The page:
# How is a bigram defined mathematically?

I know what a bigram is, intuitively (in a string it's two contiguous symbols). However, I found this mathematical definition in a book and there is one part that keeps tripping me up, namely the $$2-grams(w)$$ function.

Definition 3.2 (Bigrams). Given a string $$w$$ over alphabet $$\Sigma$$, its augmented counterpart $$\hat{w} := \ \cdot w \cdot \$$ is obtained by adding the left and right edge markers \$and \$ to $$w$$, where \$and \$ are distinguished symbols not contained in $$\Sigma$$. Furthermore, $$2-grams(w) := \{ab \; |\; \exists u, v \in \Sigma^* \; s.t. \; u \cdot ab \cdot v = \hat{w}\}$$ denotes the set of bigrams over $$\hat{w}$$, i.e. the smallest set that contains all substrings of $$\hat{w}$$ that consist of exactly 2 symbols.

I am reading this as "the function 2-grams is defined as the set of a string $$ab$$ such that there exist a symbol $$u$$ and a symbol $$v$$ in the alphabet Sigma star such that the concatenation of $$u$$, $$ab$$, and $$v$$ is equal to the augmented string $$\hat{w}$$"

My question is, if $$\hat{w}$$ is already the augmented string as we defined it above, why do we still concatenate it with $$u$$ and $$v$$? Am I supposed to assume that $$u$$ and $$v$$ are the edge markers $$\\;\$$? I am not seeing how this function gives us |the smallest set that contains all substrings of $$\hat{w}$$. What am I missing?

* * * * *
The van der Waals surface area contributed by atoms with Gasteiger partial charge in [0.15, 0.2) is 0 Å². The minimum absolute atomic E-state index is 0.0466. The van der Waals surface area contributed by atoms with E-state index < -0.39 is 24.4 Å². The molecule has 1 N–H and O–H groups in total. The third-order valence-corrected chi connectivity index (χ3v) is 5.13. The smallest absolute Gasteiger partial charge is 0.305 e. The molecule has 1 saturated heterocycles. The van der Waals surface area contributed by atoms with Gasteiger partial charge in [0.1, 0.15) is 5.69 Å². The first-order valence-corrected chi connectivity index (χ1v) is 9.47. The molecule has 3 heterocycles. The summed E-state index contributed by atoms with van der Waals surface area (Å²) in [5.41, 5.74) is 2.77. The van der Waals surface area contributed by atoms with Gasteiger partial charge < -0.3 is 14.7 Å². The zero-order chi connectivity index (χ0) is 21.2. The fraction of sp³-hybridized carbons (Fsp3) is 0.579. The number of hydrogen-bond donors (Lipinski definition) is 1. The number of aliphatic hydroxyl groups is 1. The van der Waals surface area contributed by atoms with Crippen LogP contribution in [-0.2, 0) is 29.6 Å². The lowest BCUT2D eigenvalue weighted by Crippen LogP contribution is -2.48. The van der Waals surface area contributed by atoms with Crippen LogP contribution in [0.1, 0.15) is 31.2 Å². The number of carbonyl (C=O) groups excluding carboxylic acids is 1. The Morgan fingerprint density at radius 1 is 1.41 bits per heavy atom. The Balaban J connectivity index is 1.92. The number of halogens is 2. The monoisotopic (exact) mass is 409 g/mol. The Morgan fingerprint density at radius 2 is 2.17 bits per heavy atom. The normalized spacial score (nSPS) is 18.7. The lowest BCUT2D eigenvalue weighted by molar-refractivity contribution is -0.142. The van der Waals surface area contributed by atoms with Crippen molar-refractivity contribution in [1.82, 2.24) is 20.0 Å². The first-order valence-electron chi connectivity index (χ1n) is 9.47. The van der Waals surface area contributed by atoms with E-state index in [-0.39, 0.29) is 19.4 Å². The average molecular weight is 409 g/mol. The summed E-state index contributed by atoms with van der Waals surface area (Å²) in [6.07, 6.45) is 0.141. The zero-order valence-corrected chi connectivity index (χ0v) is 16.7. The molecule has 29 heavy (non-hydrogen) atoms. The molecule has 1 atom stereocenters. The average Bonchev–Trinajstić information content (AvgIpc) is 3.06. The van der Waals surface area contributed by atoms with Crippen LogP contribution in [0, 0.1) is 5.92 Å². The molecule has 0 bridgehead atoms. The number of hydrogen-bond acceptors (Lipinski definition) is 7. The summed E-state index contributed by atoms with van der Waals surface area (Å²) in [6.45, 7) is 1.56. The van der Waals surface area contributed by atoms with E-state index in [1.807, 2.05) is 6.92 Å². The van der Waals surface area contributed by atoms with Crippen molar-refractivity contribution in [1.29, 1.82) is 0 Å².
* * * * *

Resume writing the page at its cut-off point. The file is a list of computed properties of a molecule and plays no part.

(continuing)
PS. Apologies for using the dollar symbol as edge marker symbols, I couldn't find the actual edge markers my textbook uses.

• Looks wrong to me - by the very definition of $\hat w,$ it contains a letter not in $\Sigma,$ so there is no way to have any $u,v\in \Sigma^*$ with $\hat w=uabv.$ Sep 23, 2021 at 4:29
• The intent seems to be that if $xyz$ is your string then $xy$ is a bigram, because $u=\$,v=z\$,$ but this is problematic because it is explicitly said that $\$ $is not in$\Sigma,$so these$u,v$are not in$\Sigma^*.$The definition needs a new alphabet,$\Sigma_1=\Sigma\cup\{\$\}$ and the function should use $\Sigma_1^*.$ Or the definition could just use $w.$ The definition should also say: $a,b\in \Sigma,$if you don’t want to allow $\$x$and$z\ as bigrams Sep 23, 2021 at 4:35
• Where are you seeing this definition? Sep 23, 2021 at 4:40
• those were exactly my thoughts on $u, v \in \Sigma$ which is why I think I was so confused. What you are saying sounds correct but I don't know, I am not a mathematician. This definition is in a mathematical linguistics book draft. I am now thinking it might be a mistake on the part of the author? Sep 23, 2021 at 4:55
• Be careful not to confuse $\Sigma$ for $\Sigma^*.$ $\Sigma$ is the set of single letters ($1-$grams?) and $\Sigma^*$ is all words that can be constructed in those letters, including the empty string. $u,v$ are not, in general, single letters. Sep 23, 2021 at 5:19

I think the definition says that we can obtain all $$|w|-1$$ bigrams in the string $$w$$ by partitioning the augmented string $$\hat{w}$$ into 3 non-empty parts: $$u$$, $$ab$$, $$v$$, assuming that $$|w|\geq 2$$.
Here, $$u, v \in \Sigma^*=\Sigma\cup{\{\text{.'}\}}$$, $$a,b \in \Sigma$$ and $$ab$$ is a length-2 substring of $$w$$.
Start from $$u=.\text{'}$$ and finish at $$v=`.\text{'}$$, to obtain all the bigrams in $$w$$ (slide $$ab$$ over $$w$$), as shown in the below figure.